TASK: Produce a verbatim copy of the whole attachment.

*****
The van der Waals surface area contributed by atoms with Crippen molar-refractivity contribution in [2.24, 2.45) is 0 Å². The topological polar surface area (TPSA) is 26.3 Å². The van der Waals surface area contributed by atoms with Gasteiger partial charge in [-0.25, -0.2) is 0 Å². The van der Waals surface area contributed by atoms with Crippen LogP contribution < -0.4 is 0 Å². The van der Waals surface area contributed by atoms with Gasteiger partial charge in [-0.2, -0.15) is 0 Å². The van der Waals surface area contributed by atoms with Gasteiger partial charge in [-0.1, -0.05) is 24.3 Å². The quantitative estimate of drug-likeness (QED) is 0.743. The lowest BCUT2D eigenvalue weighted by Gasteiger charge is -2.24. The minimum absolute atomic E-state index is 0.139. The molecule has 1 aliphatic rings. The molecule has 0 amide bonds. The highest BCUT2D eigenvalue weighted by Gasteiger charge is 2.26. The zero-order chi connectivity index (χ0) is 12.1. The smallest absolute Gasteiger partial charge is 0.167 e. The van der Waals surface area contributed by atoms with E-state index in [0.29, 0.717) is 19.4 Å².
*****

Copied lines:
The van der Waals surface area contributed by atoms with Crippen molar-refractivity contribution in [2.24, 2.45) is 0 Å². The topological polar surface area (TPSA) is 26.3 Å². The van der Waals surface area contributed by atoms with Gasteiger partial charge in [-0.25, -0.2) is 0 Å². The van der Waals surface area contributed by atoms with Crippen LogP contribution < -0.4 is 0 Å². The van der Waals surface area contributed by atoms with Gasteiger partial charge in [-0.2, -0.15) is 0 Å². The van der Waals surface area contributed by atoms with Gasteiger partial charge in [-0.1, -0.05) is 24.3 Å². The quantitative estimate of drug-likeness (QED) is 0.743. The lowest BCUT2D eigenvalue weighted by Gasteiger charge is -2.24. The minimum absolute atomic E-state index is 0.139. The molecule has 1 aliphatic rings. The molecule has 0 amide bonds. The highest BCUT2D eigenvalue weighted by Gasteiger charge is 2.26. The zero-order chi connectivity index (χ0) is 12.1. The smallest absolute Gasteiger partial charge is 0.167 e. The van der Waals surface area contributed by atoms with E-state index in [0.29, 0.717) is 19.4 Å².